Coffee Making Tips For The At Home Barista

I spent a good chunk of November immersed in the coffee world: I become a regular at My Other Brother while living in Camberwell, tried out a few new Melbourne cafes (Monk Bodhi Dharma and Prospect Espresso were ace finds), and most exciting of all – I enrolled in a bunch of barista courses at the Australian Barista Academy (ABA).

Yep, turns out that the barista course I took here in October seriously whet my appetite for furthering my coffee making know-how. When the ABA offered to “fill my mind with all things coffee”, I enrolled in a bunch of their barista courses without a second’s hesitation. I’ve got plenty to say about the specific barista classes I attended and my ABA experience in general (spoiler alert: it was THE BEST), but I thought I’d start by sharing a few things I learned there that I think are interesting and/or practical to know if you’re an at home barista:

at home barista

How To Distinguish Tastes On Your Palette

I’ve always claimed to have an unrefined palette. I’ve never known exactly why something tastes good or bad to me, just that it does.

The guys at ABA set me straight in their Sensory Skills class by teaching me how to distinguish between the main tastes we encounter while drinking coffee. Something sweet will linger on the tip of your tongue, while something bitter will linger on the back of your palette. And now, instead of waiting to see if I get heartburn to determine whether something tastes acidic, I’ll know it’s acidic if the taste lingers on the side edges of my tongue. Brilliant!

barista class in melbourne
I can’t take credit for the cool latte art here, but I DID make the long black in the middle!

What’s The Deal With The Roast Date?

If you ever buy your own coffee beans, you’ve probably noticed the roast date stamped on your bag of beans. I always used to lament that the beans for sale were typically at least a week old – I mean, that’s a whole week less fresh than ideal, right?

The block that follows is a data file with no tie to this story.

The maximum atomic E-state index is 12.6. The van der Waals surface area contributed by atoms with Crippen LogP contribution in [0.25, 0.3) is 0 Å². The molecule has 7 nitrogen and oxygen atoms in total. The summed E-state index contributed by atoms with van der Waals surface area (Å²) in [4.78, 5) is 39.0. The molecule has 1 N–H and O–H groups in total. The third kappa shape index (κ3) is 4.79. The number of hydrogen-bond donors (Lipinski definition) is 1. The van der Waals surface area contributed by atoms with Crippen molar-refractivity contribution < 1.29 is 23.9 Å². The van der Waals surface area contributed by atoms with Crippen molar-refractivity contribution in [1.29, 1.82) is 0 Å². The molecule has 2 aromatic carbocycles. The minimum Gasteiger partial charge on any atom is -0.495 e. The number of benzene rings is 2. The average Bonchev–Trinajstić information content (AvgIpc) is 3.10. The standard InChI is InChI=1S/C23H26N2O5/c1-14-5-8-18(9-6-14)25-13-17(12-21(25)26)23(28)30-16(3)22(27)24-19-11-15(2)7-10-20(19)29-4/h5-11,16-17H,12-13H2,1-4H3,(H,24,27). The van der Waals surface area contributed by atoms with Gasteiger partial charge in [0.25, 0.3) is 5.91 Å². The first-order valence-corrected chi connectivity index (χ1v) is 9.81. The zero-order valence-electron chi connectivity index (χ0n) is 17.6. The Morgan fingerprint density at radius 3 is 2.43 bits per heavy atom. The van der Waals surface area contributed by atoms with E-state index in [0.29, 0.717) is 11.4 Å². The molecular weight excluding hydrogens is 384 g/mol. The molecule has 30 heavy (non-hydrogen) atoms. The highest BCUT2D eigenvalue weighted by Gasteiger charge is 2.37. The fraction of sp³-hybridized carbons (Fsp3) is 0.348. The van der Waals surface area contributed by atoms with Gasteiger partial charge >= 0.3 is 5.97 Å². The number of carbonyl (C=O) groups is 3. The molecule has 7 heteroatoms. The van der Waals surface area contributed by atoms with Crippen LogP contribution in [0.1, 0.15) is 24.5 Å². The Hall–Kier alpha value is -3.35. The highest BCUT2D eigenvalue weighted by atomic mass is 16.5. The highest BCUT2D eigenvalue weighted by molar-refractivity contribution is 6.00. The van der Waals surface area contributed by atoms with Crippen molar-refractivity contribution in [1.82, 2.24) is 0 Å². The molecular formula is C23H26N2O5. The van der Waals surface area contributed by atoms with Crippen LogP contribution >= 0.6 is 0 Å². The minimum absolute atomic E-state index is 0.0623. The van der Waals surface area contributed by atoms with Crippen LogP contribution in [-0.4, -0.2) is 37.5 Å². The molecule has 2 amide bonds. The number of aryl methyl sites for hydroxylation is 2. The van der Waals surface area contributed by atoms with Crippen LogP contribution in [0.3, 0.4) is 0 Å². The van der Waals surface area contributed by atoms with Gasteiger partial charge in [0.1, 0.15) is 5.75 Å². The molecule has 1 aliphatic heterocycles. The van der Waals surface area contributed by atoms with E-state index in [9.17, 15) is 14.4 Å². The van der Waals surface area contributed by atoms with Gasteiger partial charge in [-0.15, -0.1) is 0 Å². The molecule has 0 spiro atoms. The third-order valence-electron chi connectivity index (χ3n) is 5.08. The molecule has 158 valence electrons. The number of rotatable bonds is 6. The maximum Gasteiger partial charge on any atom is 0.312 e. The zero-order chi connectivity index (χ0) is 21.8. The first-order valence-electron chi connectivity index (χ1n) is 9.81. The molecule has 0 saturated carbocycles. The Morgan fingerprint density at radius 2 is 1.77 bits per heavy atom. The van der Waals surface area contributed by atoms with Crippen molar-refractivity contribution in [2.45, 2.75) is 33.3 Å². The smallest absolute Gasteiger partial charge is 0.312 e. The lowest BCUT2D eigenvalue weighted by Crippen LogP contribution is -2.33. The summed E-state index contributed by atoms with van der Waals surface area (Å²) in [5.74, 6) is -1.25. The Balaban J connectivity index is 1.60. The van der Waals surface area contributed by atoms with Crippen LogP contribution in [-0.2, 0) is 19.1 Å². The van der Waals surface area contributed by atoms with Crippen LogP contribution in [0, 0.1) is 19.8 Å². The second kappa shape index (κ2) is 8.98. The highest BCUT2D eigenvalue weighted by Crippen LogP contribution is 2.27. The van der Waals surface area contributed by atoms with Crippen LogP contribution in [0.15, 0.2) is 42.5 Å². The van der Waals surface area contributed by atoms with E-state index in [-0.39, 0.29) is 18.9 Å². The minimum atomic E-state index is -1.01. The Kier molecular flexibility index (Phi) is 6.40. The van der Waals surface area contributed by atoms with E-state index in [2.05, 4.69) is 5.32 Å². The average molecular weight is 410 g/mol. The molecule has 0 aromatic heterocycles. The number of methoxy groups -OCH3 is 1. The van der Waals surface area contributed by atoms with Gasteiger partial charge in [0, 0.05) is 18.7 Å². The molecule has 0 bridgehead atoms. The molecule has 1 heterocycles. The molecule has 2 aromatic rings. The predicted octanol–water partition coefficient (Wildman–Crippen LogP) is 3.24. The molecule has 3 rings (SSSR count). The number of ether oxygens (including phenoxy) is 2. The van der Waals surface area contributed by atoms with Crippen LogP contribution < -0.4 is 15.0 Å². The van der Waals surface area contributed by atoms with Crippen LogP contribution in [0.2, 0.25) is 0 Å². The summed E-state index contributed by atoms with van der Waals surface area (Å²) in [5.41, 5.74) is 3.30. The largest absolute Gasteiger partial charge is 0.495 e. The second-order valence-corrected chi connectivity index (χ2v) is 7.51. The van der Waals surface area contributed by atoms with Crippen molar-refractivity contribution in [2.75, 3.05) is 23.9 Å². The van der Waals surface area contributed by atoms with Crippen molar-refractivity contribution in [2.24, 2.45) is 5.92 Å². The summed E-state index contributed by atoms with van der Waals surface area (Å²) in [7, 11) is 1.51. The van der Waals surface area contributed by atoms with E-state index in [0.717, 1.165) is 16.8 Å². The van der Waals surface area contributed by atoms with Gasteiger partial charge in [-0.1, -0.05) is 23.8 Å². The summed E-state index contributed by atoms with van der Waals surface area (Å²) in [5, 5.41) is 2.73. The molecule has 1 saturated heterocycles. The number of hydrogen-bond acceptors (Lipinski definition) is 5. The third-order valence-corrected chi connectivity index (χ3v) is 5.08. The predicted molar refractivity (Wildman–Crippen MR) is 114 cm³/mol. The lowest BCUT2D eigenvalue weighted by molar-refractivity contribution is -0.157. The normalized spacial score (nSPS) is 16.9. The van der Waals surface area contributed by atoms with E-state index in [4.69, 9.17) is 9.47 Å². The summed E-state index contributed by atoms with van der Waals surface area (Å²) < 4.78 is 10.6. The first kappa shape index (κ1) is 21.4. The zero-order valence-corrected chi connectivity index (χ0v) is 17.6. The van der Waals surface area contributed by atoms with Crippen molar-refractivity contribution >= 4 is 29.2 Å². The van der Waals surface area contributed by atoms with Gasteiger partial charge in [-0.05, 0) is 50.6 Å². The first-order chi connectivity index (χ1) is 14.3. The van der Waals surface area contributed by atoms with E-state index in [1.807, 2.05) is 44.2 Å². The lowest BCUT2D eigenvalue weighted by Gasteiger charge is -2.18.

Surprisingly, that’s not true. In my Workflow & Troubleshooting class, we learned that a roast age of 5-14 days is ideal for coffee beans. There’s a 3 week timeframe where the beans are usable: Week 2 is most preferable, as this is the time where you’ll get the best taste and consistency when you brew. Once you hit Day 20, you should pretty much get rid of your beans.

I can attest to the importance of that 5-14 day roast age. When I was working at El Questro in a very remote part of the country, I’d ordered a few bags of Toby’s Estate beans to be shipped to me there. It took ages for the package to get to me, and by the time it did, all of the beans were well past the 3-week mark. Towards the end, I was drinking coffee I’d brewed from beans that were roasted 2 months prior – and it tasted pretty terrible. Toby’s Estate beans are some of the best around and normally taste pretty freaking delicious, but after 3 weeks even the best beans seriously degrade in quality.

melbourne barista course

When To Grind Your Coffee Beans

Rule of thumb: Do not grind your coffee beans until you’re ready to make your coffee.

This I knew already. It’s why I’ve had my own grinder for years and use it hand-in-hand with my coffee maker (well, now my aeropress). But I didn’t know that coffee quality seriously degrades just 3 minutes after grinding. In my Fundamental Barista Skills course, we were urged to grind our beans just before making espresso and dispose of any leftover grinds that would go stale by the time we started on our next coffee drink.

People, don’t buy your coffee pre-ground! And also, don’t buy beans and then grind them in bulk to save yourself time when making your AM coffee. You’re losing most of the flavor and coffee goodness if you don’t grind your beans immediately before making your coffee.

melbourne coffee cupping

Where To Store Your Coffee Beans

Ever been told that you should store your coffee beans in the fridge to keep them fresh? Well DON’T DO THIS! Between the fridge’s fluctuating temperatures and the moisture it creates, it’s a death sentence for even the finest coffee beans.

In general, aim to minimize exposure to moisture, heat, and air and store your coffee beans in an airtight container in a cool, dark place (such as a pantry or cabinet).

Massive thanks to the Australian Barista Academy for putting me through barista school. Note that all opinions expressed here and elsewhere on this blog are my unbiased own, and are uninfluenced by any gifts or incentives I may receive.
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Coffee Making Tips